The Supreme Court and New York are on an accelerating collision course.
Ever since the Court struck down the state’s “may-issue” gun-carry permitting law, which allowed officials to subjectively deny applicants in a way that violates the Second Amendment, lawmakers seem to have been pining for a rematch. After New York State Rifle and Pistol Association v. Bruen was handed down, they went straight to crafting a new batch of gun-carry restrictions. Those included a bevy of novel bans that seem almost purposefully designed to defy the Court’s decree.
“With this action, New York has sent a message to the rest of the country that we will not stand idly by and let the Supreme Court reverse years of sensible gun regulations,” Lieutenant Governor Antonio Delgado (D.) said in a statement after the bill’s passage.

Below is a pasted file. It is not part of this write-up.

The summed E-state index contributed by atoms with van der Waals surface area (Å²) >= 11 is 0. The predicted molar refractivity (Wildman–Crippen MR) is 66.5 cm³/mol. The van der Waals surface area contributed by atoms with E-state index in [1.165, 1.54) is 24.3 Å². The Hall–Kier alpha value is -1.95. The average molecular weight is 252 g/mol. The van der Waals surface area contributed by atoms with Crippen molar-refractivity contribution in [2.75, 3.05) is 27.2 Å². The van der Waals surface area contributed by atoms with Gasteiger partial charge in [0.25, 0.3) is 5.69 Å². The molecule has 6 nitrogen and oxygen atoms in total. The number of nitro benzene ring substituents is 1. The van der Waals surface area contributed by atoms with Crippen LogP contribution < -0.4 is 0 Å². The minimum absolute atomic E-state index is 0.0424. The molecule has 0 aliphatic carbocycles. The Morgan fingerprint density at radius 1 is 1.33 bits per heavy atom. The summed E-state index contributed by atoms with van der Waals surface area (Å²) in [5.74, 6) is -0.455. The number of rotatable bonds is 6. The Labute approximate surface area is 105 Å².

While the state did not try to revive the invalidated standard for issuing permits that left it up to officials to decide whether an applicant had “proper cause” to carry a gun, nearly always finding they didn’t, it doubled down on a similar standard that leaves it up to officials to decide whether an applicant has a “good moral character.” New York also ignored the Court’s rejection of its argument that it could restrict gun carry in a myriad of “sensitive places” and instead added provisions that make it impossible to carry in most publicly-accessible areas. It also added new training requirements that go beyond what all other states have instituted to this point.